Pope urges young people to be the “hope” of the Church as John Paul II taught
Young people from Sydney and Madrid, coming from the last and the next city to host World Youth Day, joined those from Rome to hear the Pope speak. Together, they stood for the millions who participate in this international gathering promoted by the late Pontiff. Young Poles came as well, accompanying the current cardinal of Krakow, Stanislaw Dziwisz, who was John Paul II’s personal secretary from the time he was archbishop till his last breath.
“Your presence,” Benedict XVI said as he focused his attention on young people, “reminds me of the enthusiasm John Paul II was able to inspire in young generations. [. . .] Since his youth he was a fearless and ardent defender of Christ. For Him he did not spare his energy in order to spread His light everywhere. He chose not to compromise when it came to proclaiming His Truth and defending it. He never tired from spreading love. From the start of his pontificate until 2 April 2005 he was never afraid to proclaim to one and all that only Jesus is the Saviour, the true Liberator of mankind, the whole of mankind.”
“Looking at his life we see how God’s pledge of fecundity to Abraham unfolded,” said the Pope. “Specifically, we can see how, during his long pontificate, he instilled faith in so many youths, at World Youth Day, now in its 23rd edition, in various parts of the world. How many people owe their vocation for the priesthood and the consecrated life to him! How many young families chose to live by the evangelical ideal in search for holiness inspired by the way my venerated predecessor preached and bore witness! How many young men and women converted or kept to the Christian path because of his prayers, encouragement, support and example!”
“It is true! John Paul II was able to impart a strong urge for hope, based on faith in Jesus Christ. As a loving father and attentive educator, he pointed the way to safe and sound points of reference that are indispensable for all, but especially for the young. As he lay dying, the new generation showed how it understood his example, gathering in silent prayer in St Peter’s Square and many other places around the world, feeling that they were losing their Pope; that their “father” in faith was passing away, dying. Yet they also felt he was leaving them in legacy the courage and coherence of his witness. Did he not in fact insist on several occasions that a radical commitment to the Gospel was need? Did he not exhort adults and young people alike to take seriously their joint educational responsibility? I, too, do focus on this concern of his, having stressed it on several occasions when I spoke about the educational emergency now affecting the family, the Church, society and above all young people. As they grow up young people need adults who can provide them with principles and values. At their age they feel the need for others to teach how to live up to high ideals by example even more than by words. But where can we get the light and wisdom to accomplish such a mission which involves all of us in the Church and society? Certainly it is not enough to rely on human resources alone; we must trust divine help first of all.”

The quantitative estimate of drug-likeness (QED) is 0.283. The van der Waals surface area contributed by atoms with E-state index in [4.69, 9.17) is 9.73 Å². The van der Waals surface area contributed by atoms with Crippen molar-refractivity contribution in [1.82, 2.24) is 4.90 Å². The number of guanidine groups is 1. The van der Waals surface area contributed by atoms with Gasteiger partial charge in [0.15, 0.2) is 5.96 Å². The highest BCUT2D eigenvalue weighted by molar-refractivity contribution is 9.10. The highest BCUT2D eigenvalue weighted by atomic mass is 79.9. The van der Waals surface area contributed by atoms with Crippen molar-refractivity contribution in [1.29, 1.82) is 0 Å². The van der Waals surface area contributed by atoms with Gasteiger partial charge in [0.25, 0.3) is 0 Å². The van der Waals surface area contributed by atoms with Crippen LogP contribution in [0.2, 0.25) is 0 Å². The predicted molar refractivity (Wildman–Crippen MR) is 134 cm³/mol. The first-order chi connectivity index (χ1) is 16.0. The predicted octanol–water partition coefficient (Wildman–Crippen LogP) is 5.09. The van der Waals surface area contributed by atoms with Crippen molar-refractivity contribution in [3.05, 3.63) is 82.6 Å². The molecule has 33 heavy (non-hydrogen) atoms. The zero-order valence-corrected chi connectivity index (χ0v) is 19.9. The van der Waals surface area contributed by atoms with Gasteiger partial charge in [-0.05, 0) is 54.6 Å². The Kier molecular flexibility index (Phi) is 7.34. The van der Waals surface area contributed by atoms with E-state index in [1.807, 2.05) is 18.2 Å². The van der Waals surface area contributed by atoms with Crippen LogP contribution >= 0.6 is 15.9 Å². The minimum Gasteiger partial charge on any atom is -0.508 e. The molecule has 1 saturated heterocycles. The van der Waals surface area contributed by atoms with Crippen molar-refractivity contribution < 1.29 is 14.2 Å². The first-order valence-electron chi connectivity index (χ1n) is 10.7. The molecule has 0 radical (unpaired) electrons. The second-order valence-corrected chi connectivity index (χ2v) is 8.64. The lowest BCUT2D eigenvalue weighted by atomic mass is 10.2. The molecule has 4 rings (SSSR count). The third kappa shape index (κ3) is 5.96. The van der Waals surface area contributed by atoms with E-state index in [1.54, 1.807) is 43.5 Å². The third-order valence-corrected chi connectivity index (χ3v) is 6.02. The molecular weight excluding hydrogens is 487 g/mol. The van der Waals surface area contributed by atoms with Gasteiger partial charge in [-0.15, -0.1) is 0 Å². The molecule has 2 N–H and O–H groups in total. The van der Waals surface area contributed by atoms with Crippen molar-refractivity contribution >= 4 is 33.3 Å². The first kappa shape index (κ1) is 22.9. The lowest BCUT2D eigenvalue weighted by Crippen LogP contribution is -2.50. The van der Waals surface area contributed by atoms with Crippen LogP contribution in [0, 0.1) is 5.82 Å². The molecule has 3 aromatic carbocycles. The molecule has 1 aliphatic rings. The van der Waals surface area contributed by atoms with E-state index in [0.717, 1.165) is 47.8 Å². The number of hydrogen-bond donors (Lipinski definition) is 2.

Dear young people, without hope life does not exist. Experience shows that everything, our life included, is in danger and can collapse at any time if it has no internal or external reason. This is normal because all that is human, including hope, has no basis in and of itself, but requires a “rock” to stand. That is why Paul writes that Christians are called to build human hope on the “living God” for “only in Him can it be certain and reliable.”
“Be careful though, at a time like ours, and in the cultural and social context in which we live, we might see Christian hope reduced to ideology, group slogan, an outer cover. There is nothing more antithetical to the message of Jesus than this. He does not want his disciples to “play” a role, not even that of hope. He wants them to “be” the hope, and they can be it only if they remain united with Him. He wants each one of you, my dear young people, to be a little spring of hope for your fellow man, so that together all of you can be an oasis of hope for the society in which you live.”
“If Christ’s words dwell in us, we can spread the fire of love he set on earth and carry on high the torch of faith and hope with we which we move towards Him, as we await his glorious return at the end of times.”
“That is the torch Pope John Paul II left us as our inheritance. He handed it to me, his successor, and as an ideal I hand it to you, once more, to you especially, young people of Rome, so that you can continue to keep watch in the morning, vigilant and joyful, in this, the dawn of the 3rd millennium. Please, respond to Christ’s appeal with generosity!”
Benedict XVI’s ended by addressing Mary with the words Totus tuus, John Paul II’s motto, as he entrusted the “noble soul” of the late Pope to the Virgin.